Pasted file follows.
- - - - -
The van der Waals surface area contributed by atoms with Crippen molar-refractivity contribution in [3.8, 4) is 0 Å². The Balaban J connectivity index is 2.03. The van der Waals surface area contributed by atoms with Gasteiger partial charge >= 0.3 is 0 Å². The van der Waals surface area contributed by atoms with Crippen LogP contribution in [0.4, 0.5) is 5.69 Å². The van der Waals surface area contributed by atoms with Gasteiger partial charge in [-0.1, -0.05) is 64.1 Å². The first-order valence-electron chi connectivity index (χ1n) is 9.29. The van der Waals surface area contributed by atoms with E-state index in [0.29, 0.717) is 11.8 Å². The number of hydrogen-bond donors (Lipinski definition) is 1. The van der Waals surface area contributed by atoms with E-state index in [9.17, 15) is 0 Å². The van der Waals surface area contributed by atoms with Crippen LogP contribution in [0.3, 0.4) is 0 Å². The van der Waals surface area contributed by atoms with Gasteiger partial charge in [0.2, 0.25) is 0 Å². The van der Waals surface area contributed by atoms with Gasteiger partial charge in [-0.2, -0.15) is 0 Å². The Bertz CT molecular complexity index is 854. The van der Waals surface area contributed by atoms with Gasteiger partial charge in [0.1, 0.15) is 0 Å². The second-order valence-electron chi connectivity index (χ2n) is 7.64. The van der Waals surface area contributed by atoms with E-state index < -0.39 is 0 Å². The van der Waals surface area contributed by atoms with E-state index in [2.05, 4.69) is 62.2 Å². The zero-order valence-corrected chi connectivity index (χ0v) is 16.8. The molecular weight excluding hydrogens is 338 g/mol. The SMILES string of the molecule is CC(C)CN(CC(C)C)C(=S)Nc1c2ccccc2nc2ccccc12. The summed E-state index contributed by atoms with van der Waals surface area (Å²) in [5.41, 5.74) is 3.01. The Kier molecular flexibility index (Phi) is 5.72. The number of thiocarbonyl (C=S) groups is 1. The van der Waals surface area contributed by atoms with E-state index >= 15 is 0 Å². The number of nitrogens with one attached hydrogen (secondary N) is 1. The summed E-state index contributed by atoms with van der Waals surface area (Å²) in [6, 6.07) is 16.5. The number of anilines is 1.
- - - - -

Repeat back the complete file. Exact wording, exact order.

The van der Waals surface area contributed by atoms with Crippen molar-refractivity contribution in [3.8, 4) is 0 Å². The Balaban J connectivity index is 2.03. The van der Waals surface area contributed by atoms with Gasteiger partial charge >= 0.3 is 0 Å². The van der Waals surface area contributed by atoms with Crippen LogP contribution in [0.4, 0.5) is 5.69 Å². The van der Waals surface area contributed by atoms with Gasteiger partial charge in [-0.1, -0.05) is 64.1 Å². The first-order valence-electron chi connectivity index (χ1n) is 9.29. The van der Waals surface area contributed by atoms with E-state index in [0.29, 0.717) is 11.8 Å². The number of hydrogen-bond donors (Lipinski definition) is 1. The van der Waals surface area contributed by atoms with E-state index in [9.17, 15) is 0 Å². The van der Waals surface area contributed by atoms with Crippen LogP contribution in [0.3, 0.4) is 0 Å². The van der Waals surface area contributed by atoms with Gasteiger partial charge in [0.2, 0.25) is 0 Å². The van der Waals surface area contributed by atoms with Gasteiger partial charge in [-0.2, -0.15) is 0 Å². The Bertz CT molecular complexity index is 854. The van der Waals surface area contributed by atoms with Gasteiger partial charge in [0.1, 0.15) is 0 Å². The second-order valence-electron chi connectivity index (χ2n) is 7.64. The van der Waals surface area contributed by atoms with E-state index < -0.39 is 0 Å². The van der Waals surface area contributed by atoms with E-state index in [2.05, 4.69) is 62.2 Å². The zero-order valence-corrected chi connectivity index (χ0v) is 16.8. The molecular weight excluding hydrogens is 338 g/mol. The SMILES string of the molecule is CC(C)CN(CC(C)C)C(=S)Nc1c2ccccc2nc2ccccc12. The summed E-state index contributed by atoms with van der Waals surface area (Å²) in [5.41, 5.74) is 3.01. The Kier molecular flexibility index (Phi) is 5.72. The number of thiocarbonyl (C=S) groups is 1. The van der Waals surface area contributed by atoms with E-state index >= 15 is 0 Å². The number of nitrogens with one attached hydrogen (secondary N) is 1. The summed E-state index contributed by atoms with van der Waals surface area (Å²) in [6, 6.07) is 16.5. The number of anilines is 1.